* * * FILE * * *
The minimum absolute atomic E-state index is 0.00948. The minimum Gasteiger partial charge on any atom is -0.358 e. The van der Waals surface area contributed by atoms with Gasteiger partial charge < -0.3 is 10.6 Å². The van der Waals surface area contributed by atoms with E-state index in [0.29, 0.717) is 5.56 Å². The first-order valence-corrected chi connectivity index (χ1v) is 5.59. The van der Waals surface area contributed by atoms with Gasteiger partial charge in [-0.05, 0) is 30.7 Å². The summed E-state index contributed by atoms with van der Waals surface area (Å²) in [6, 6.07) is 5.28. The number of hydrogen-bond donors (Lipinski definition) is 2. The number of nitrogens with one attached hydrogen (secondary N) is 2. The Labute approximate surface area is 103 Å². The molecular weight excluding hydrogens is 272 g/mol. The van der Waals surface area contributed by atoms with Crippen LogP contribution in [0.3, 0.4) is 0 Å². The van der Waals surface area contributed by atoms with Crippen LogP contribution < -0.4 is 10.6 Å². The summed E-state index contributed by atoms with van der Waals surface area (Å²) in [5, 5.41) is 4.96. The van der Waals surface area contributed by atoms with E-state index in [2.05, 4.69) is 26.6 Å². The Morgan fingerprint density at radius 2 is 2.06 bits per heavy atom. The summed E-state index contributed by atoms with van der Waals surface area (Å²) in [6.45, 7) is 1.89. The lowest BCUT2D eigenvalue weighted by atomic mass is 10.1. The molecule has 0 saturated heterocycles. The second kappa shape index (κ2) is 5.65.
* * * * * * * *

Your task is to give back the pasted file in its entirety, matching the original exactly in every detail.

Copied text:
The minimum absolute atomic E-state index is 0.00948. The minimum Gasteiger partial charge on any atom is -0.358 e. The van der Waals surface area contributed by atoms with Gasteiger partial charge < -0.3 is 10.6 Å². The van der Waals surface area contributed by atoms with E-state index in [0.29, 0.717) is 5.56 Å². The first-order valence-corrected chi connectivity index (χ1v) is 5.59. The van der Waals surface area contributed by atoms with Gasteiger partial charge in [-0.05, 0) is 30.7 Å². The summed E-state index contributed by atoms with van der Waals surface area (Å²) in [6, 6.07) is 5.28. The number of hydrogen-bond donors (Lipinski definition) is 2. The number of nitrogens with one attached hydrogen (secondary N) is 2. The Labute approximate surface area is 103 Å². The molecular weight excluding hydrogens is 272 g/mol. The van der Waals surface area contributed by atoms with Crippen LogP contribution in [0.3, 0.4) is 0 Å². The van der Waals surface area contributed by atoms with Crippen LogP contribution < -0.4 is 10.6 Å². The summed E-state index contributed by atoms with van der Waals surface area (Å²) in [5, 5.41) is 4.96. The van der Waals surface area contributed by atoms with E-state index in [2.05, 4.69) is 26.6 Å². The Morgan fingerprint density at radius 2 is 2.06 bits per heavy atom. The summed E-state index contributed by atoms with van der Waals surface area (Å²) in [6.45, 7) is 1.89. The lowest BCUT2D eigenvalue weighted by atomic mass is 10.1. The molecule has 0 saturated heterocycles. The second kappa shape index (κ2) is 5.65.